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Moving to Assisted Living: Tips for Couples

Moving into senior living is a major life change. But when you’re moving as a couple, the decision and the transition can be smoother and a little easier, especially if one spouse or the other needs assisted living services.

 

“When we get married, we promise to stay together for better or for worse, in sickness or in health,” says Devon Sicard, Executive Director of Waterstone at Wellesley. “This can become more and more difficult in our later years, especially if one or both spouses need a little extra assistance in order to live safely and securely.”

 

Devon says that one reason why many couples hesitate to move into senior living is because they don’t want to be separated if one spouse requires additional assistance. “It makes complete sense, since as spouses you want to ensure you remain together, especially in your golden years,” she explains. “Fortunately, there are senior living communities like Waterstone at Wellesley that are set up to assist individuals whether only one person needs assisted living or both do. In other words, we make it easy for couples to remain together no matter what level of care needs they require.”
 

It should come as no surprise that staying together in old age is incredibly beneficial to couples, especially when they make the move to a senior living community. “We’ve seen from many experts how maintaining deep, meaningful relationships ensures a high quality of life as we age,” she says. “Providing solutions that allow couples to remain together means that they both have better health and happiness during their senior years – which is what we’re all about.”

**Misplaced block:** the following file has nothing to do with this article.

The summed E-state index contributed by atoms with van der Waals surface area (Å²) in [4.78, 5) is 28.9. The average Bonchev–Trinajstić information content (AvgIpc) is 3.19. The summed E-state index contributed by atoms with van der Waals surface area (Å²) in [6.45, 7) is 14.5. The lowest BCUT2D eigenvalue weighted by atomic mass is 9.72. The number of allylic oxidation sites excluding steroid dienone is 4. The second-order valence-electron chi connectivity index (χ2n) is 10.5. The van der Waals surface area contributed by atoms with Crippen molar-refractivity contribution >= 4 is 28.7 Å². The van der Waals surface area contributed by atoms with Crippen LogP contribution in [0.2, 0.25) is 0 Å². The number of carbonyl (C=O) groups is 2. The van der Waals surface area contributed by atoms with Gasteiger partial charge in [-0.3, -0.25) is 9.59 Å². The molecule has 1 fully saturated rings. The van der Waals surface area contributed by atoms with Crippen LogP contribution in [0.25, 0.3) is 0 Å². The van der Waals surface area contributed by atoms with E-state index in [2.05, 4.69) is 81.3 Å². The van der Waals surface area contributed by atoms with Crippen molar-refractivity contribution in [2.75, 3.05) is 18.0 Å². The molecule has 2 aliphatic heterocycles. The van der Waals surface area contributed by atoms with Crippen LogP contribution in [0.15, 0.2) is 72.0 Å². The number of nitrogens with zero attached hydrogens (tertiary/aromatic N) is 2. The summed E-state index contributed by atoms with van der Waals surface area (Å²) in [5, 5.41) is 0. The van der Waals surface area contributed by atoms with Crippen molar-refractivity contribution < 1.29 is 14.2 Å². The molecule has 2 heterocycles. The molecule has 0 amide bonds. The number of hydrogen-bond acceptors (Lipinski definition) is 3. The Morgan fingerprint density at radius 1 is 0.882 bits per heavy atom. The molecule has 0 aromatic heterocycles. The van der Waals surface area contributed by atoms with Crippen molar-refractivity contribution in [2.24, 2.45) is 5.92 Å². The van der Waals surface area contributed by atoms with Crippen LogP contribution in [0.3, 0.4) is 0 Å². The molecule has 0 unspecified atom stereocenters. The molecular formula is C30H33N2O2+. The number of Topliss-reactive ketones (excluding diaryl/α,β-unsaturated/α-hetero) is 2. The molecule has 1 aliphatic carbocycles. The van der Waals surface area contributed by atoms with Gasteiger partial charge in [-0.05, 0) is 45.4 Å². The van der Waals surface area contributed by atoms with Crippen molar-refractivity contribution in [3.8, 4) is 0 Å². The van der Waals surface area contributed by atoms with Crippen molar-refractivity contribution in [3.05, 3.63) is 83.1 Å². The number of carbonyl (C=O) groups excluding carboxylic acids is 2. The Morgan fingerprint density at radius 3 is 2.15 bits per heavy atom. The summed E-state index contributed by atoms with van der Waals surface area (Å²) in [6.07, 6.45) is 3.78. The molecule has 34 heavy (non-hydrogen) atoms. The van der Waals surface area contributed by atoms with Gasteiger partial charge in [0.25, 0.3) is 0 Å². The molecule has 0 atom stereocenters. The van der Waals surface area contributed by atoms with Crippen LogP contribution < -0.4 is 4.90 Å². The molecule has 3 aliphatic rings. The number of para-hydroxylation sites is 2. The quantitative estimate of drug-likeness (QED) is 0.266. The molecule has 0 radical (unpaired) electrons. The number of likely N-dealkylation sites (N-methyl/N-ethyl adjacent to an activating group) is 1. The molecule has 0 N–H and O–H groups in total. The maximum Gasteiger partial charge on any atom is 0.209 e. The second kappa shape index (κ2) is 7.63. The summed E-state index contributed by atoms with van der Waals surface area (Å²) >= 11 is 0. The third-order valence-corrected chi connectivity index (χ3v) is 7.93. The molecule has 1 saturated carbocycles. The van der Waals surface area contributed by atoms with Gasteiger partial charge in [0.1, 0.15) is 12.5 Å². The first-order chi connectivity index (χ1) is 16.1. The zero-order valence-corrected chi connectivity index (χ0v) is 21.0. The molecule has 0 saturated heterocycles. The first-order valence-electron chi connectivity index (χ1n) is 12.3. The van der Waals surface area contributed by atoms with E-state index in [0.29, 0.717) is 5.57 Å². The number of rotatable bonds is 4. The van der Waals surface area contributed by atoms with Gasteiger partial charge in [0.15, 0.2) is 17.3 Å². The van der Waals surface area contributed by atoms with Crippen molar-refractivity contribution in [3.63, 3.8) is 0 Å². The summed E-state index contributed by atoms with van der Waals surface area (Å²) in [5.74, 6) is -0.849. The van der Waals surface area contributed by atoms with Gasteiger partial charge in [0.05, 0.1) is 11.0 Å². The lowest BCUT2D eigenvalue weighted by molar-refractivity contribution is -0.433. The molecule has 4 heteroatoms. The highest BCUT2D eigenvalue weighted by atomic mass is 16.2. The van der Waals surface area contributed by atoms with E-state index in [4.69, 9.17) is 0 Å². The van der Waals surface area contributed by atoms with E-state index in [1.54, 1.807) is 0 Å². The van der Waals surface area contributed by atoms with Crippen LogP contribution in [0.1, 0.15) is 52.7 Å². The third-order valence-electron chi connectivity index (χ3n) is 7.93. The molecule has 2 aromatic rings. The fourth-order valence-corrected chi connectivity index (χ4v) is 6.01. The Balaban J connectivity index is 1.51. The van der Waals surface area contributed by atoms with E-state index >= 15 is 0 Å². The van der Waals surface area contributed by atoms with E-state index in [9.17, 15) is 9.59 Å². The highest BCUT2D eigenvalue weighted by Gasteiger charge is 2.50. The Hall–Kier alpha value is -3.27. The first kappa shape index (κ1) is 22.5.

A large benefit to moving into a place where both individual’s needs can be cared for helps reduce the stress for aging couples, says Devon. “Look at it this way,” she says. “If an aging couple waits to move into assisted living until there’s an event that requires them to take action, this can be hugely detrimental to their relationship and cause a lot of stress. At that time, it’s possible that one or the other has been shouldering the caregiving burden for some time, which has already added lots of anxiety, stress and frustration.”

 

“Moving into senior living that provides a spectrum of assistance means that both parties in a couple can relax because they know the other person is being cared for properly,” says Devon. “You’ll be surprised at how much independence both you and your partner gain back – as well as peace of mind. While moving into assisted living means a bit of change and rethinking some things, it can also be a great new start to a new chapter of life for you or your loved one.”

 

Tips for Moving to Assisted Living with Your Spouse

If you or your partner are considering assisted living as a potential solution to help make your life more stress-free and carefree, here are some tips from Waterstone at Wellesley to help you find the community that’s right for you:

 

Choose a community that provides a wide variety of health services.

“Assisted living” is a spectrum and can extend from the almost-completely independent to those who require a more significant amount of help to live safely. For couples moving into assisted living, you’ll want to do your research and make sure that the needs and abilities of both spouses are evaluated. It’s very rare that a couple requires the same amount of assistance to live safely. Make sure that whatever community you choose, the staff does a full personalized assessment for both of you to ensure the health and well-being of each individual.

 

Ask about care policies.

Different communities may have very different living situations for couples who require different levels of care. As you’re touring different communities, be sure to ask what happens if one individual requires no – or very little – assistance while the other needs more extensive help. Can you or your loved one be cared for adequately in independent living with supportive services? Is it necessary for you and your partner to move directly into an assisted living apartment on campus? While there is no right or wrong answer, you will have options, and the decision is based on your situation and comfort level.